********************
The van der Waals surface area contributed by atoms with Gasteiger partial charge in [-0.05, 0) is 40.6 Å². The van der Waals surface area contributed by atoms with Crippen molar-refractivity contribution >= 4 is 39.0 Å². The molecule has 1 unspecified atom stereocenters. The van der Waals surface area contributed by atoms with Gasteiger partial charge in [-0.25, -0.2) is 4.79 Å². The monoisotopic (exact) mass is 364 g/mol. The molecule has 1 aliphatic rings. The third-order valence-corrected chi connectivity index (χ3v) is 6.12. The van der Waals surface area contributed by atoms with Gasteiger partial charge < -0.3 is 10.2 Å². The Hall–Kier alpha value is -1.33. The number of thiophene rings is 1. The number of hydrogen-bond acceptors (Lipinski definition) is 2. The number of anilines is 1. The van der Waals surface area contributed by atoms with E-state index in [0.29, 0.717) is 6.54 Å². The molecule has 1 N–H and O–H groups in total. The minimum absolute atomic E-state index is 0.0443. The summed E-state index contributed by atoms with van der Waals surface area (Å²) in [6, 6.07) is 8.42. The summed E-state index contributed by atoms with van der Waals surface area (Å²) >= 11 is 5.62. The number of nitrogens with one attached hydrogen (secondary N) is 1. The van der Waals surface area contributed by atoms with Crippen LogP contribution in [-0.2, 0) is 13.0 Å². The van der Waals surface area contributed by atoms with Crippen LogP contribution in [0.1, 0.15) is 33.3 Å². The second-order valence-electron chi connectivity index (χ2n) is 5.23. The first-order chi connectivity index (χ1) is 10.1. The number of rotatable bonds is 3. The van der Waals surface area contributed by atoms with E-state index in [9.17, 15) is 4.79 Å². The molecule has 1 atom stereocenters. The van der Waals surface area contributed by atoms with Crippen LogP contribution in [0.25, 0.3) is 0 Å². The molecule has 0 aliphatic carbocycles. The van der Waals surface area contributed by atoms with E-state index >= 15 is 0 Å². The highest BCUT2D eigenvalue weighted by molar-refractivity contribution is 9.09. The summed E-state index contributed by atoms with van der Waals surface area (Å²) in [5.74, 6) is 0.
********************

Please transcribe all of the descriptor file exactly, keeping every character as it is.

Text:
The van der Waals surface area contributed by atoms with Gasteiger partial charge in [-0.05, 0) is 40.6 Å². The van der Waals surface area contributed by atoms with Crippen molar-refractivity contribution >= 4 is 39.0 Å². The molecule has 1 unspecified atom stereocenters. The van der Waals surface area contributed by atoms with Gasteiger partial charge in [-0.25, -0.2) is 4.79 Å². The monoisotopic (exact) mass is 364 g/mol. The molecule has 1 aliphatic rings. The third-order valence-corrected chi connectivity index (χ3v) is 6.12. The van der Waals surface area contributed by atoms with Gasteiger partial charge < -0.3 is 10.2 Å². The Hall–Kier alpha value is -1.33. The number of thiophene rings is 1. The number of hydrogen-bond acceptors (Lipinski definition) is 2. The number of anilines is 1. The van der Waals surface area contributed by atoms with E-state index in [0.29, 0.717) is 6.54 Å². The molecule has 1 N–H and O–H groups in total. The minimum absolute atomic E-state index is 0.0443. The summed E-state index contributed by atoms with van der Waals surface area (Å²) in [6, 6.07) is 8.42. The summed E-state index contributed by atoms with van der Waals surface area (Å²) >= 11 is 5.62. The number of nitrogens with one attached hydrogen (secondary N) is 1. The van der Waals surface area contributed by atoms with Crippen LogP contribution in [-0.2, 0) is 13.0 Å². The van der Waals surface area contributed by atoms with Crippen LogP contribution in [0.1, 0.15) is 33.3 Å². The second-order valence-electron chi connectivity index (χ2n) is 5.23. The first-order chi connectivity index (χ1) is 10.1. The number of rotatable bonds is 3. The van der Waals surface area contributed by atoms with E-state index in [9.17, 15) is 4.79 Å². The molecule has 1 atom stereocenters. The van der Waals surface area contributed by atoms with Crippen LogP contribution in [0.25, 0.3) is 0 Å². The molecule has 0 aliphatic carbocycles. The van der Waals surface area contributed by atoms with E-state index >= 15 is 0 Å². The highest BCUT2D eigenvalue weighted by molar-refractivity contribution is 9.09. The summed E-state index contributed by atoms with van der Waals surface area (Å²) in [5.74, 6) is 0.